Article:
Ciraldo urges Bulldogs to add more edge to their game

Cameron Ciraldo has urged his Canterbury players to take a fearless approach against Melbourne and make better use of their edges, after the Bulldogs' best strike weapons were subdued in round one.

Canterbury's off-season of great hype was handed a reality check in last week's loss to Manly, with Ciraldo labelling the 31-6 defeat unacceptable and the team's attack as clunky.

Most notable was the minor impact of Viliame Kikau, who was limited to 71 metres by Manly as the hulking second-rower failed to bust a tackle on the left edge.

The 116kg recruit from Penrith was rarely given the ball in good areas or with momentum out of the middle, with the Bulldogs missing several of their front-rowers to injury.

Ciraldo has this week told the Bulldogs to get back to their style at AAMI Park on Saturday and allow their edges to make more of an impact.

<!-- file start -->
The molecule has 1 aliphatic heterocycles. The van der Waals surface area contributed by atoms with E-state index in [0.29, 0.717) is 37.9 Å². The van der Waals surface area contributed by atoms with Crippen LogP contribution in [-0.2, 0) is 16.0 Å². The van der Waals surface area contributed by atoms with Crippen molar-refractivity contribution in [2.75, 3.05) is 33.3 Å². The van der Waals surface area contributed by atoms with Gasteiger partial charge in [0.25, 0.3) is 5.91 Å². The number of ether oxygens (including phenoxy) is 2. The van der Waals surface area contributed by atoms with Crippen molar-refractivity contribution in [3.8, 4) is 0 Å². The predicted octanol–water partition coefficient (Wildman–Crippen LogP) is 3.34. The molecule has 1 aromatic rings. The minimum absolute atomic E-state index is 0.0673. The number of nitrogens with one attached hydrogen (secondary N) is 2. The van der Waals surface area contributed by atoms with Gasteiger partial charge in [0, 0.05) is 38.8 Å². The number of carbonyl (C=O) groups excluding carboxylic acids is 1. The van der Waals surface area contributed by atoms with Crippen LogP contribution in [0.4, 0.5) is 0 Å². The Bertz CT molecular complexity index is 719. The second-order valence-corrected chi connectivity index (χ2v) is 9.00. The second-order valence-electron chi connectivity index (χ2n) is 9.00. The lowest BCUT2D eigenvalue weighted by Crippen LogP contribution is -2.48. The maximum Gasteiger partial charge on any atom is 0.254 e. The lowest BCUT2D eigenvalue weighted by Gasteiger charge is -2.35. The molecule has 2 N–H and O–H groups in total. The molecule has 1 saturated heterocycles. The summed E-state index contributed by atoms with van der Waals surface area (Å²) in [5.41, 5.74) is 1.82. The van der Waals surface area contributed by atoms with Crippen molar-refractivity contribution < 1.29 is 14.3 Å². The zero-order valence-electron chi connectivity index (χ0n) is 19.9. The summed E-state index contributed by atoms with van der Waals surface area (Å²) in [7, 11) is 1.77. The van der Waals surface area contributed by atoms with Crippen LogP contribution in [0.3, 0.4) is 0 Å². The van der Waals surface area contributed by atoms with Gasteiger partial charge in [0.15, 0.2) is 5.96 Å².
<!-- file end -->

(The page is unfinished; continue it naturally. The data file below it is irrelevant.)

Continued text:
"We're not going to die wondering. We're going to go down there and play our style of footy," Ciraldo said.

"We have good players on the edges and we want them to get the ball in their hands.

"But we can only do that if we ... put some pressure on the opposition with some good ball sets.

"We just want to play the way we want to play, the way we played at times in the trials and the way at times we played last week."

The rookie coach is well aware the Bulldogs need more ball if they are to impose their style, having completed at 68 per cent against Manly with several errors coming early in the set.

"We didn't build any pressure last week," Ciraldo said.

"We killed ourselves at times. But when we did have a chance we didn't take those chances.

"We're going down with a different mindset this week."

Ciraldo also admitted he was miffed by an NRL decision to include a portion of Josh Jackson's wage on this year's salary cap after he retired last October.

Jackson remains with the club in a high-performance role, with the Bulldogs' general manager Phil Gould this week branding the rule "stupid".

"Josh retired of his own accord. I find it hard to see how that works," Ciraldo said.

"It's above my pay grade, so I leave that to people above me."